Monday, September 06, 2010

Mirror of Erised

In the book Harry Potter and the Sorcerer's Stone, Harry is wandering through his boarding school/castle one night and stumbles across a very curious mirror. Instead of seeing just himself in the mirror, he sees himself surrounded by relatives, with his mother and father at the forefront. For those ten or so remaining people in the world who haven't seen the movie or read the book, this is very strange because Harry's parents died just a few months after his first birthday. The only home he has ever known is that of his mother's sister, a woman who is vicious and shallow and cares nothing for Harry or his freakish magical nature.



Harry quickly wakes his best friend from their dorm so that he might show Ron his parents. Ron, however, the youngest of six boys whose greatest fears involve failure and wondering if his mother only had him because she craved a daughter, sees something else entirely. He sees himself as a Hogwarts Head Boy and leading the Gryffindor Quidditch team to the House Cup. For you American Muggles out there, that is the equivalent of being student body president and the captain of the football team when they take state. Ron hopefully asks if the mirror shows the future, but Harry reminds him that his parents are dead.

The boys realize that the mirror doesn't actually show what you are or might become, but what you want the most. Ron thinks the mirror is cool, but Harry gets a bit obsessed with it. He goes back several times until the school's headmaster finds him gazing at it late one night. He explains a little bit about the Mirror of Erised, and how it shows nothing more or less than the deepest wish of your heart. A perfectly contented man would see only himself. He tells Harry that men have wasted away their lives in front of the mirror, longing for an illusion. He also explains that the mirror will be moved, and he implores Harry not to go looking for it.

And in typical JK Rowling fashion, where a name is never just random, Erised is a palindrome of Desire. In the movie version, they went so far as to create an engraving across the top, which is just more information about the mirror printed backwards. It is a rather tender and pathetic scene, film-wise, the 11 year-old Daniel Radcliffe is adorable and the mother in every woman wants to adopt Harry at that moment.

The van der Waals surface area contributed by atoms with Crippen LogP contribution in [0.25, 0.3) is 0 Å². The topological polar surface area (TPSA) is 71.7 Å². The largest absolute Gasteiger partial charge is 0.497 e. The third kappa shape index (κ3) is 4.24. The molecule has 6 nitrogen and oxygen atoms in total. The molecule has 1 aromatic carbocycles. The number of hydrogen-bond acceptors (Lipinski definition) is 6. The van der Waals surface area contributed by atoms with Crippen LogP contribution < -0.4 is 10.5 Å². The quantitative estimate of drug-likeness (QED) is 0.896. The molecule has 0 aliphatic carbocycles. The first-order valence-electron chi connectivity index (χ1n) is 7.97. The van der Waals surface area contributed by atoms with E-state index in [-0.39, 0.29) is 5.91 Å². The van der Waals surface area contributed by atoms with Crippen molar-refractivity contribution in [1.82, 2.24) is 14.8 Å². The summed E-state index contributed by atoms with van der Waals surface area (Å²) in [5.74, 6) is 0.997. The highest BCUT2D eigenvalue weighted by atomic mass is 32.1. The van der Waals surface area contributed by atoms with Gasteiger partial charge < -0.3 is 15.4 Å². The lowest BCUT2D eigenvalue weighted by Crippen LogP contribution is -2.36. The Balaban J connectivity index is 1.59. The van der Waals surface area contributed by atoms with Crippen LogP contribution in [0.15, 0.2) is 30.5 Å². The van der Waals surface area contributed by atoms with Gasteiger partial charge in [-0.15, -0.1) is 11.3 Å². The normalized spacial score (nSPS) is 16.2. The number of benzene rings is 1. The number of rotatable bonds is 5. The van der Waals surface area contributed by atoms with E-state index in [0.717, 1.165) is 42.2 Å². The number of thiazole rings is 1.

As I was watching it the other day (I had my Young Women here for a sleepover--they had an HP marathon to get ready for The Deathly Hallows and watched all SIX of them in a row), I wondered what I might see in the Mirror of Erised.

I'm almost embarrassed to say my first thought.

NO, it was not for me to be in a room filled with really fine, milky European chocolate. Sheesh. How shallow do you think I am?

Okay, pretty shallow. I saw myself standing at a podium in a roomful of librarians while I accepted the Newbery Medal with a speech that was witty, self-deprecating and perfectly charming. I was wearing a really great outfit.

But then the picture changed and I saw myself tenderly cradling a tiny bundle wrapped in pink.

A third picture came on the heels of that--the Jedi grown into handsome men in the image of their father, dressed as missionaries.

Other pictures followed that of a more sacred and eternal nature.

Still, isn't it clear that I moved from self outward, rather than the other way around? Or skipping the self bit entirely? The last several days I have been cognizant of the thought that my actions aren't always reflective of my deepest desires. Even the selfish ones.

I'll be home a lot over the next couple of weeks. School has started again and I'm going to make a concentrated effort to potty train the Youngling. Nearly nine years of changing diapers may come to an end in just two weeks. No doubt there are many of you out there who did your time for far longer. I salute you. A single child might use upwards of 10,000 diapers and pull-ups before being fully trained. Do the math. Or don't, it might just make you cry.

Anyway, during my couple of weeks of being at home time, I am giving myself a break from Internet technology, as much as is practical. It will be a good time for me to figure out the things that I want the most, and then spend my time accordingly.

What do YOU see in the mirror? And if you only see yourself, please share with us the secret to your contentment.

3 comments:

Cathy said...

At first, I couldn't think of what was in my mirror. Some "nice things"--living near an ocean again. Having my present uncertainty about our upcoming move (to a location not near an ocean) resolved. A friend who is geographically close.

Then I realized that I have what I used to want. And it's pretty good stuff--married in the temple to a wonderful man, three kids, a life where I'm useful and able to choose my own path.

What I really want now is the grace to be happy with what I wanted before. Perhaps to keep wanting it? Seeing it as desirable on the hard days? Because I know I'd be devasted and desolate if it were gone.

Jenny said...

One of my VERY favorite parts of the HP series! And I love talking about it. I'm hopeful that for me, the image will keep changing--to signify a desire for growth in many areas of my life--I don't want to plop myself in my happy place and remain content. There is too much to learn! to do! to see!... Enjoy your time unplugged.
xo

AmyJane said...

I love this. I need to think about it for awhile. I think I'm kind of in the same place as Cathy, where I feel like, at least on the outside, I have what I wanted for so many years. And yet....I'm not always as thrilled to have it as I thought I would be. I still feel like I'm missing a peice or twelve to my puzzle as well.